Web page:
The UK is now a world leader in maternal immunization. As a mother and paediatrician, I am often asked at the school gate for advice on which vaccines are safe and which “are not safe”, and therefore by implication best avoided. I’m also asked which are necessary and which “are not necessary”. It is easy to understand why some parents are torn when deciding what to do. They are bombarded by ill-informed media and baseless internet reports which cite the risks of vaccines. Healthcare providers are not good at explaining statistics and risk, even though factual information on vaccine risks is readily available in the public domain and accessible to the public and the media. It is worth highlighting the high uptake in the recently launched meningococcal B vaccine in the UK, with huge interest from parents of children of all age groups surging after a very sad case of fulminant and fatal meningococcal disease in a toddler was widely reported by the media. At the time of the launch of the meningococcal B vaccine, there was full transparency in the patient information literature on the risk of reactogenicity to the vaccine; this did not appear to diminish the interest from the public.

In 1962 Roald Dahl’s daughter Olivia died of measles. There was no effective measles vaccine at the time. Many years later, when measles vaccine was available but uptake was lower than hoped, he wrote that “It really is almost a crime to allow your child to go unimmunised” If we are to use vaccines effectively to prevent infectious diseases, vaccine hesitancy needs to be tackled. We need to think about how we start challenging those that make unfounded assertions against public health interventions more effectively. Should we be making all immunizations mandatory? Or incentivising the public to encourage vaccination uptake?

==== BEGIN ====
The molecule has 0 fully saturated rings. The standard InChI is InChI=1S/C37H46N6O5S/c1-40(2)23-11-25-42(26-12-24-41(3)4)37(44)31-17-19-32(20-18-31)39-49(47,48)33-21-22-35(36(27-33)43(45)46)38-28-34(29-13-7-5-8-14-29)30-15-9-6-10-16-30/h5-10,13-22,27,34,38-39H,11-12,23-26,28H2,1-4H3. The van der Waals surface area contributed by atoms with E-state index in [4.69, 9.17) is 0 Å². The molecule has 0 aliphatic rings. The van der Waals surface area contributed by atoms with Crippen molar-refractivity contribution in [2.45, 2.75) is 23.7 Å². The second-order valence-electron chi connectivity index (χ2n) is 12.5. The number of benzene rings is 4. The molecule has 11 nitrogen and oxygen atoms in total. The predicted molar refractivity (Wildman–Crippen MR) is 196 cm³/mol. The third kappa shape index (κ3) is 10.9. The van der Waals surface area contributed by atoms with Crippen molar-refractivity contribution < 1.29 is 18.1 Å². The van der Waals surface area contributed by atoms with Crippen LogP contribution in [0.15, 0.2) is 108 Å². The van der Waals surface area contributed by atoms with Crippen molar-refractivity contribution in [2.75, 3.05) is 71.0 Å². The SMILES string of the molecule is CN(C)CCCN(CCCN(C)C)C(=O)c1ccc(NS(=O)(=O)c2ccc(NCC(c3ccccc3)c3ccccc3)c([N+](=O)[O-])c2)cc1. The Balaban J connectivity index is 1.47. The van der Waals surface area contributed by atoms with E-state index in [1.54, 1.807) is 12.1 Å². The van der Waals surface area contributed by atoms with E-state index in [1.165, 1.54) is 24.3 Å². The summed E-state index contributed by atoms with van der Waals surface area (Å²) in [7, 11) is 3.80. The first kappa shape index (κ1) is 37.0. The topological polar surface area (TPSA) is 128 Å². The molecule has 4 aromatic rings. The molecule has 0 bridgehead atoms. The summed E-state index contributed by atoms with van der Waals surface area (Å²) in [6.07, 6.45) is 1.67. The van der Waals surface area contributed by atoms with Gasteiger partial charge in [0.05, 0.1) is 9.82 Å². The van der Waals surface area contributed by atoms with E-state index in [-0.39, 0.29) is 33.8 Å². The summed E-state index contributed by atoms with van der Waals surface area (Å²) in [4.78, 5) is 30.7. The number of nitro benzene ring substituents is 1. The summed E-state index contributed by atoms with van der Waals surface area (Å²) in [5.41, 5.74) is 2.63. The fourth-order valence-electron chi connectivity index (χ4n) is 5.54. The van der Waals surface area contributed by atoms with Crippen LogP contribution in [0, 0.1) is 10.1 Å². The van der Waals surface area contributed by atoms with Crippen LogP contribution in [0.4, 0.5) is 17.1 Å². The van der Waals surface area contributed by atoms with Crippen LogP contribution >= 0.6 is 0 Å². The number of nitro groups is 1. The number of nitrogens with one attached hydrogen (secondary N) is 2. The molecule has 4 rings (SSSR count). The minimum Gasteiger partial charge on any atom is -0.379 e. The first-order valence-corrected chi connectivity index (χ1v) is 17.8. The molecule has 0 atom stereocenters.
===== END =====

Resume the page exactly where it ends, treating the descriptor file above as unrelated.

Simon Stevens, NHS England’s chief executive, highlighted vaccine hesitancy as the cause for falling vaccination uptake at the Nuffield Trust Summit earlier this year. He used a quote from a young parent to bring this public health issue sharply into focus. Concrete action by our leaders is necessary. We need to think more broadly than the normal response. We need to discuss the role of schools in supporting the education of families on the importance of  vaccines. A core approach of our efforts to improve public health should be a focus on the importance of vaccines, and this must be part of every relevant clinical interaction.

Nuria Martinez-Alier is a senior paediatric infectious diseases specialist. She co-established the paediatric infectious diseases and immunology department at Evelina London Children’s Hospital. Her work now includes clinical trials including tuberculosis and norovirus vaccines.

Competing interests:  In my role as an infectious diseases and vaccines medical strategy advisor for IQVIA I contribute to the conduct of clinical trials and the development of vaccines.


Claire Lemer is a consultant general paediatrician at the Evelina London Children’s Hospital. Alongside this work she is the deputy director of CYPHP, an innovative data driven public health focused system level transformation. She combines clinical medicine with medical management, service improvement and policy work. 

Competing interests: CL edits for Archives of Disease in Childhood and receives an honorarium. She used to edit for BMJ Quality and Safety. She is occasionally paid to speak on medical management.